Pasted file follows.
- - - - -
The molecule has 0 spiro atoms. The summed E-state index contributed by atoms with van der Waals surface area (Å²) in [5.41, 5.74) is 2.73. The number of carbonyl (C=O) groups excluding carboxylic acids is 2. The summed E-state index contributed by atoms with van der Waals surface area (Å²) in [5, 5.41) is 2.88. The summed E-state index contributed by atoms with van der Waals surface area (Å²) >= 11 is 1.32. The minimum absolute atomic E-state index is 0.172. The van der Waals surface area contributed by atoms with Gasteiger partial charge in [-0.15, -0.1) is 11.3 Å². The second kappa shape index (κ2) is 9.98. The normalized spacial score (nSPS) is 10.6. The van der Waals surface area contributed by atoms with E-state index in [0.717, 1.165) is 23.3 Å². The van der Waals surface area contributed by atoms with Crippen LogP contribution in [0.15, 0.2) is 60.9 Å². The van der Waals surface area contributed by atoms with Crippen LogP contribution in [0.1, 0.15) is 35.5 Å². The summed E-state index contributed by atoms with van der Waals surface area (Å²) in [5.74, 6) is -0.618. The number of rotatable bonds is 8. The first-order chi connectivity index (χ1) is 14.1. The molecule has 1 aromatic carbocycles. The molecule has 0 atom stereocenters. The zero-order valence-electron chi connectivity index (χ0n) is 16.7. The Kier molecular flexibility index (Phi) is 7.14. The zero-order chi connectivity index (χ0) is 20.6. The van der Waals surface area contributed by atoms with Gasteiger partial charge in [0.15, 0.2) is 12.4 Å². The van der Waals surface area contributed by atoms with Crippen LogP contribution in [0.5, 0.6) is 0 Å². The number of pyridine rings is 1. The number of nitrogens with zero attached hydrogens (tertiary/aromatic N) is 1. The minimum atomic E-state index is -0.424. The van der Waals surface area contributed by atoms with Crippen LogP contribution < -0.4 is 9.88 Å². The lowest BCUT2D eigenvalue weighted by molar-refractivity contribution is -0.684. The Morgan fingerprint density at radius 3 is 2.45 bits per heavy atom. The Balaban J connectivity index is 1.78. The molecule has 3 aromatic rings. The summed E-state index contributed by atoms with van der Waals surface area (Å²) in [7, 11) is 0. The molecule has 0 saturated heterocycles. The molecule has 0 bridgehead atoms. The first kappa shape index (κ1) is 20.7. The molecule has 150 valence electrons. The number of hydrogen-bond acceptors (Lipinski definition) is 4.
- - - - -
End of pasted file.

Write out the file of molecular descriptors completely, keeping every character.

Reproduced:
The molecule has 0 spiro atoms. The summed E-state index contributed by atoms with van der Waals surface area (Å²) in [5.41, 5.74) is 2.73. The number of carbonyl (C=O) groups excluding carboxylic acids is 2. The summed E-state index contributed by atoms with van der Waals surface area (Å²) in [5, 5.41) is 2.88. The summed E-state index contributed by atoms with van der Waals surface area (Å²) >= 11 is 1.32. The minimum absolute atomic E-state index is 0.172. The van der Waals surface area contributed by atoms with Gasteiger partial charge in [-0.15, -0.1) is 11.3 Å². The second kappa shape index (κ2) is 9.98. The normalized spacial score (nSPS) is 10.6. The van der Waals surface area contributed by atoms with E-state index in [0.717, 1.165) is 23.3 Å². The van der Waals surface area contributed by atoms with Crippen LogP contribution in [0.15, 0.2) is 60.9 Å². The van der Waals surface area contributed by atoms with Crippen LogP contribution in [0.1, 0.15) is 35.5 Å². The summed E-state index contributed by atoms with van der Waals surface area (Å²) in [5.74, 6) is -0.618. The number of rotatable bonds is 8. The first-order chi connectivity index (χ1) is 14.1. The molecule has 1 aromatic carbocycles. The molecule has 0 atom stereocenters. The zero-order valence-electron chi connectivity index (χ0n) is 16.7. The Kier molecular flexibility index (Phi) is 7.14. The zero-order chi connectivity index (χ0) is 20.6. The van der Waals surface area contributed by atoms with Gasteiger partial charge in [0.15, 0.2) is 12.4 Å². The van der Waals surface area contributed by atoms with Crippen LogP contribution in [0.5, 0.6) is 0 Å². The number of pyridine rings is 1. The number of nitrogens with zero attached hydrogens (tertiary/aromatic N) is 1. The minimum atomic E-state index is -0.424. The van der Waals surface area contributed by atoms with Crippen LogP contribution < -0.4 is 9.88 Å². The lowest BCUT2D eigenvalue weighted by molar-refractivity contribution is -0.684. The Morgan fingerprint density at radius 3 is 2.45 bits per heavy atom. The Balaban J connectivity index is 1.78. The molecule has 3 aromatic rings. The summed E-state index contributed by atoms with van der Waals surface area (Å²) in [7, 11) is 0. The molecule has 0 saturated heterocycles. The molecule has 0 bridgehead atoms. The first kappa shape index (κ1) is 20.7. The molecule has 150 valence electrons. The number of hydrogen-bond acceptors (Lipinski definition) is 4.